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Throughout decades of fighting for equal rights, women of the United States have moved leaps and bounds towards equality. We are largely expected to attend college, to seek our own path and to be who we wish to be. However, there are still a few areas in which women woefully lack the benefit of equality quieting judgment. Parenting is one of those areas. A woman is generally expected to be the “main’ parent, and although scores of men are stepping up to the plate and embracing their parental responsibilities, if dad’s a better parent than mom, well, she’s basically a bad person.
My husband is a better parent than I am. And I don’t think there’s anything wrong with that. It doesn’t mean I’m a bad parent, it doesn’t mean I love our son less than my husband does, it just means he’s more skilled at dealing with our toddler than I am when certain problems arise, because he’s just a tad better equipped in those areas.
My Husband Is A Better Parent Than I Am — And That’s Okay
I grew up with a dad that yelled all the time. I loathe yelling and loud sounds, because it slams me right back into my five-, ten-, fifteen-year-old self that was terrified whenever my dad yelled. I love my dad, but he was a shouter of a caliber that would beat the high-hills yodelers at their own game and have them stuffing their fingers in their ears.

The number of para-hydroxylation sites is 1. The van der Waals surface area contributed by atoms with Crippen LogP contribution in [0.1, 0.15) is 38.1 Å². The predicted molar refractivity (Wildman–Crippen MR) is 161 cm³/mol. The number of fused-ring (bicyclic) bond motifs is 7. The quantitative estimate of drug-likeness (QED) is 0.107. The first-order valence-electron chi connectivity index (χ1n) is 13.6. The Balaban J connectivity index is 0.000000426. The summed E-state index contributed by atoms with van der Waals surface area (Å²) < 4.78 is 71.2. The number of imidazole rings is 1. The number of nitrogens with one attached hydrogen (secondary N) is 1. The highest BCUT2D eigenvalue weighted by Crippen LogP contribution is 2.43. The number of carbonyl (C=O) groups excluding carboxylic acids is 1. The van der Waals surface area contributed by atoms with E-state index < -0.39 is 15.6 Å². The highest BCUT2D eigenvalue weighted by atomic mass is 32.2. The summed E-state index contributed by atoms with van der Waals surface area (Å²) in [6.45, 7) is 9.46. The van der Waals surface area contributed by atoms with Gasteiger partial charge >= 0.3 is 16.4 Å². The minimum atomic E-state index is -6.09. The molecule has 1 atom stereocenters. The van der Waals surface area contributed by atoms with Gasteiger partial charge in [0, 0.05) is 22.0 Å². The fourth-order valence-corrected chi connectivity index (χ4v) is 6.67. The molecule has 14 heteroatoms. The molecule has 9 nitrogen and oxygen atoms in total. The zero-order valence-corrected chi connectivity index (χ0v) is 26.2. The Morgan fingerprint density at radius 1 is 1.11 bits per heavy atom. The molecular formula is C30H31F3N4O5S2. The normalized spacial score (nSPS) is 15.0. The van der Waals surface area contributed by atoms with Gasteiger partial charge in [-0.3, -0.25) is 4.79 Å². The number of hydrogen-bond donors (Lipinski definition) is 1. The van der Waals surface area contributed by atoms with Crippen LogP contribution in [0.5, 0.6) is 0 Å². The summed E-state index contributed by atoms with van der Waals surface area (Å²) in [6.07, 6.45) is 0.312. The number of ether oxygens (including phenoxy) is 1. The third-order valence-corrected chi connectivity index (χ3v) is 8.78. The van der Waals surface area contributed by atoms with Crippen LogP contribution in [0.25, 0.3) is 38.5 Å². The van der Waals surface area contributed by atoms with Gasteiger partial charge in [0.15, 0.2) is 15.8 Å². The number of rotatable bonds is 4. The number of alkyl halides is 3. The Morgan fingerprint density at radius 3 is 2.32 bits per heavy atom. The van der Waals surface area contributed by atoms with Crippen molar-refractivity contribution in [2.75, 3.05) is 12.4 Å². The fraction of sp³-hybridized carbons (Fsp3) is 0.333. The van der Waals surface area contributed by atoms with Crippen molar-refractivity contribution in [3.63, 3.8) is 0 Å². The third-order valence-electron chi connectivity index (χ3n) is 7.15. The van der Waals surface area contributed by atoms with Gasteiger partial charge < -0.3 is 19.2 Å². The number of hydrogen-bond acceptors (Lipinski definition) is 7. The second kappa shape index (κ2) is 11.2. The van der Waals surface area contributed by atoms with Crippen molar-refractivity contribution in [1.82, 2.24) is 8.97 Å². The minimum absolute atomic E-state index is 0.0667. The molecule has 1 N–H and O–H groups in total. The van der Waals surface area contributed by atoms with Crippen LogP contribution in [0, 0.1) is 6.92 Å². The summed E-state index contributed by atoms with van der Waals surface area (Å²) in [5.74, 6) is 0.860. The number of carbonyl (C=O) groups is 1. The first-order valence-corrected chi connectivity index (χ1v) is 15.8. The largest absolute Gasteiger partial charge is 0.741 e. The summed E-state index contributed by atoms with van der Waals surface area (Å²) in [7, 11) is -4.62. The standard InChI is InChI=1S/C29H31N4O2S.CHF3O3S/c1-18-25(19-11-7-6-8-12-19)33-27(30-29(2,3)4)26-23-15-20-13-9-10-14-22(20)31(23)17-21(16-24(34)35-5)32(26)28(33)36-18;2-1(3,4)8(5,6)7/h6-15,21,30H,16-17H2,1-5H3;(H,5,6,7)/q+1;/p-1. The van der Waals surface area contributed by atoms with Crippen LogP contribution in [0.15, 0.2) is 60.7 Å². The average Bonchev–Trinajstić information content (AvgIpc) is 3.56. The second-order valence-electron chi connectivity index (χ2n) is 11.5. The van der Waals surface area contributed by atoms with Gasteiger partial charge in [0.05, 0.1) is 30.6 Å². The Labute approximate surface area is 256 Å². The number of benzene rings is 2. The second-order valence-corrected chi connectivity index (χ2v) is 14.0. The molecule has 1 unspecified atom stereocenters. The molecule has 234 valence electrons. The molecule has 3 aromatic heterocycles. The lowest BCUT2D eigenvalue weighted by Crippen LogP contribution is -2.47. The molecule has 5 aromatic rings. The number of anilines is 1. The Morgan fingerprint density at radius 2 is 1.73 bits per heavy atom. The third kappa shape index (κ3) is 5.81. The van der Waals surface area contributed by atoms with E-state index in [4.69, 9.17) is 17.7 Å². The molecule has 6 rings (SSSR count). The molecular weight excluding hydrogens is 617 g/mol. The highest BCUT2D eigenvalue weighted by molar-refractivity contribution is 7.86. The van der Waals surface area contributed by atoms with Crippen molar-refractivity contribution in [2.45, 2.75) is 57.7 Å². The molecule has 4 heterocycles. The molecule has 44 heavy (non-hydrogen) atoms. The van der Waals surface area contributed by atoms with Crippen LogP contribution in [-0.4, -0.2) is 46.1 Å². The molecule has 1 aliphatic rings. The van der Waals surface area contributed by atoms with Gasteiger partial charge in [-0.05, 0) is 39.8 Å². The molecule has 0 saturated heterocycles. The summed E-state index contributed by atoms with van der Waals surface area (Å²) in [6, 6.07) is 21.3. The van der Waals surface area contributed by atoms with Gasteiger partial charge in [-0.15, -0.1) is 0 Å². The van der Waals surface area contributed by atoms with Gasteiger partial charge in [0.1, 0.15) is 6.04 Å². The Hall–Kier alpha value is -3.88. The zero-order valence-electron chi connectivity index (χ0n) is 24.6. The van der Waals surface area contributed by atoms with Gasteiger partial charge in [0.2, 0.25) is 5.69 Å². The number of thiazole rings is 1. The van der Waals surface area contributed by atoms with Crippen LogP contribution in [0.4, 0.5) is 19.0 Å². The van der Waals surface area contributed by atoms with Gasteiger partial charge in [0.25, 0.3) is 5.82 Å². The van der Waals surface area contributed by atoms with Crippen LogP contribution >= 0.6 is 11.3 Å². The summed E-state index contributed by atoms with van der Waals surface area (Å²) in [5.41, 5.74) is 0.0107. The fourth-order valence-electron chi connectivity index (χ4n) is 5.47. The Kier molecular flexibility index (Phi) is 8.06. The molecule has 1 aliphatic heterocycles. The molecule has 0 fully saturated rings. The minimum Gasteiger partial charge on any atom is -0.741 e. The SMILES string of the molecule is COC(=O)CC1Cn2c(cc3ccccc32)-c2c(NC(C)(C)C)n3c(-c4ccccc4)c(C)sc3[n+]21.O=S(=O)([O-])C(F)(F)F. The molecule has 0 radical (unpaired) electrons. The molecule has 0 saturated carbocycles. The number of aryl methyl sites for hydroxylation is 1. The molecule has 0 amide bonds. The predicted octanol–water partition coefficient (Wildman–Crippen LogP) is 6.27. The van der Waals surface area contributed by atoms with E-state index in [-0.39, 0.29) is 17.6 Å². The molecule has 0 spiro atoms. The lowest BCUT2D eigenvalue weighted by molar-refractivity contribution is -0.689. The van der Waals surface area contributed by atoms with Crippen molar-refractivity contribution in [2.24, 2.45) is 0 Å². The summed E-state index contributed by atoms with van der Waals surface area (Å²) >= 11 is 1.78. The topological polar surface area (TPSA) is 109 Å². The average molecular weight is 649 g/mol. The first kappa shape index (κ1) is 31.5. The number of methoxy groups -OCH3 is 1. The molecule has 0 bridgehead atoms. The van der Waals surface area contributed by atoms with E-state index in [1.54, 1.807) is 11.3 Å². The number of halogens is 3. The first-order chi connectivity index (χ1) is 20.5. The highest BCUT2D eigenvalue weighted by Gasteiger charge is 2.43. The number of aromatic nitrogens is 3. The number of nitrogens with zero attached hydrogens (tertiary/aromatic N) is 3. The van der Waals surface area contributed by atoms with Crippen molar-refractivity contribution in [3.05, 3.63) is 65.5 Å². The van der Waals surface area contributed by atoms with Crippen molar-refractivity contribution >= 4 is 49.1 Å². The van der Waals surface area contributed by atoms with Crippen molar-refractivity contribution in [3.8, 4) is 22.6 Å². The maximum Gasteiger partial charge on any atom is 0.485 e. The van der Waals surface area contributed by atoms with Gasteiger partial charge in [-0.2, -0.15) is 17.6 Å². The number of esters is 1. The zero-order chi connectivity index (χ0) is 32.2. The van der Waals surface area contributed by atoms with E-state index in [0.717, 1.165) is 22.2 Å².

And what is a toddler wont to do? YELL. That’s right, it’s like the screaming bubbles up from the core of their being like molten magma and must escape or they’ll explode in a fiery reenactment of Mount Saint Helen’s.
My son loves to scream and shout, especially when he’s mad, and I end up mentally cowering in the corner trying to hold him at bay with a feather duster, OR I get so angry that I yell at him, which isn’t productive at all. So my husband swoops in and kindly-but-sternly gets our son to stop screaming in order for me to take my finger off the speed-dial button for my psychiatrist and calm the hell down.
Oddly enough, in my super-loud shouty upbringing, hitting was not allowed, so I do not take my son hitting me very well. Oh sure, I know that he’s like, TWO, but I’m pretty sure he’ll be done with that phase before I complete the psychotherapy needed in order for me to be okay with it. My husband roughhouses with our boy, and when our son gets overly excited and hits him, he takes our son’s hands and says “don’t hit, hitting isn’t nice,” and that’s that. What do I do? I start Googling borderline personality disorder and wondering if our son is going to be a serial killer when he grows up. I also become deeply offended and have a sleepless night wondering why he hates me and what I did to deserve it.